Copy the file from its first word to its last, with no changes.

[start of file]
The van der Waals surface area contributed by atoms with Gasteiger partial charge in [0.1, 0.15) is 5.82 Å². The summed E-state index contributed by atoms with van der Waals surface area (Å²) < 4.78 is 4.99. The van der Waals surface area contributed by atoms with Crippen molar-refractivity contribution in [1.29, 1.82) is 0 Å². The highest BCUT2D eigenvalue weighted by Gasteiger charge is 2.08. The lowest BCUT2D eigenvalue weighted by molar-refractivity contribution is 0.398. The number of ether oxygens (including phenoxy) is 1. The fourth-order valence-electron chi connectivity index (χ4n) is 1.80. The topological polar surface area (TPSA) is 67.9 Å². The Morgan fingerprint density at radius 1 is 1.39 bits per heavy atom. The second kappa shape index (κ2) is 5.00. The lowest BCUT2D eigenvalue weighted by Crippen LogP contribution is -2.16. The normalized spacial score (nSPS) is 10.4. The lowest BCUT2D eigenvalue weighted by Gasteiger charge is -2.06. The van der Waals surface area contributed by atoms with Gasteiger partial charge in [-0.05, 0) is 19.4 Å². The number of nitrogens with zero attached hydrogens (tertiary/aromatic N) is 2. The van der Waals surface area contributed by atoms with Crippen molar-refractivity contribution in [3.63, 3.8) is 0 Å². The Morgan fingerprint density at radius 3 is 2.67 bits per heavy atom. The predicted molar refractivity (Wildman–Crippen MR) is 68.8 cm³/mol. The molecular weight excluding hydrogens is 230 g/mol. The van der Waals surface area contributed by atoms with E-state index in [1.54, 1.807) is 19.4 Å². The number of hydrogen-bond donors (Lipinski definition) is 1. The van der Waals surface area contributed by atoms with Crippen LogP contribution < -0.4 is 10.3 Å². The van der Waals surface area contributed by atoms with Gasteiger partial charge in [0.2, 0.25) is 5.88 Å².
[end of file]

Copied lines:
The van der Waals surface area contributed by atoms with Gasteiger partial charge in [0.1, 0.15) is 5.82 Å². The summed E-state index contributed by atoms with van der Waals surface area (Å²) < 4.78 is 4.99. The van der Waals surface area contributed by atoms with Crippen molar-refractivity contribution in [1.29, 1.82) is 0 Å². The highest BCUT2D eigenvalue weighted by Gasteiger charge is 2.08. The lowest BCUT2D eigenvalue weighted by molar-refractivity contribution is 0.398. The number of ether oxygens (including phenoxy) is 1. The fourth-order valence-electron chi connectivity index (χ4n) is 1.80. The topological polar surface area (TPSA) is 67.9 Å². The Morgan fingerprint density at radius 1 is 1.39 bits per heavy atom. The second kappa shape index (κ2) is 5.00. The lowest BCUT2D eigenvalue weighted by Crippen LogP contribution is -2.16. The normalized spacial score (nSPS) is 10.4. The lowest BCUT2D eigenvalue weighted by Gasteiger charge is -2.06. The van der Waals surface area contributed by atoms with Gasteiger partial charge in [-0.05, 0) is 19.4 Å². The number of nitrogens with zero attached hydrogens (tertiary/aromatic N) is 2. The van der Waals surface area contributed by atoms with Crippen molar-refractivity contribution in [3.63, 3.8) is 0 Å². The Morgan fingerprint density at radius 3 is 2.67 bits per heavy atom. The predicted molar refractivity (Wildman–Crippen MR) is 68.8 cm³/mol. The molecular weight excluding hydrogens is 230 g/mol. The van der Waals surface area contributed by atoms with E-state index in [1.54, 1.807) is 19.4 Å². The number of hydrogen-bond donors (Lipinski definition) is 1. The van der Waals surface area contributed by atoms with Crippen LogP contribution < -0.4 is 10.3 Å². The van der Waals surface area contributed by atoms with Gasteiger partial charge in [0.2, 0.25) is 5.88 Å².